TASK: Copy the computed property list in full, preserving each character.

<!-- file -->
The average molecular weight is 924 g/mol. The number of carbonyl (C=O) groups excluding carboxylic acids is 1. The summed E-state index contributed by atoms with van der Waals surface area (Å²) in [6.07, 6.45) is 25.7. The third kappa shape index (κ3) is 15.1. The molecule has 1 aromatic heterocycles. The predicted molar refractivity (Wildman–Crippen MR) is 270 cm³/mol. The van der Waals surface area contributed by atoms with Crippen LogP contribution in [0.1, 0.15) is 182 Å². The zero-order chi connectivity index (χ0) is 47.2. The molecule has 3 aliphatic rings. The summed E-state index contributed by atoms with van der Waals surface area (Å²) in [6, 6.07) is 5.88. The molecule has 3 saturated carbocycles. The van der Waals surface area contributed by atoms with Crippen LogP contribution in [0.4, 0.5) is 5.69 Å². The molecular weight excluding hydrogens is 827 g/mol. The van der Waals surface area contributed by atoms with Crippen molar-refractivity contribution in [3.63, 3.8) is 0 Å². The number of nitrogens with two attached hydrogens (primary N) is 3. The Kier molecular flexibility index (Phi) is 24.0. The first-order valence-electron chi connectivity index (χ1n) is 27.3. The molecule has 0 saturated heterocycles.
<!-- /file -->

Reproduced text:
The average molecular weight is 924 g/mol. The number of carbonyl (C=O) groups excluding carboxylic acids is 1. The summed E-state index contributed by atoms with van der Waals surface area (Å²) in [6.07, 6.45) is 25.7. The third kappa shape index (κ3) is 15.1. The molecule has 1 aromatic heterocycles. The predicted molar refractivity (Wildman–Crippen MR) is 270 cm³/mol. The van der Waals surface area contributed by atoms with Crippen LogP contribution in [0.1, 0.15) is 182 Å². The zero-order chi connectivity index (χ0) is 47.2. The molecule has 3 aliphatic rings. The summed E-state index contributed by atoms with van der Waals surface area (Å²) in [6, 6.07) is 5.88. The molecule has 3 saturated carbocycles. The van der Waals surface area contributed by atoms with Crippen LogP contribution in [0.4, 0.5) is 5.69 Å². The molecular weight excluding hydrogens is 827 g/mol. The van der Waals surface area contributed by atoms with Crippen molar-refractivity contribution in [3.63, 3.8) is 0 Å². The number of nitrogens with two attached hydrogens (primary N) is 3. The Kier molecular flexibility index (Phi) is 24.0. The first-order valence-electron chi connectivity index (χ1n) is 27.3. The molecule has 0 saturated heterocycles.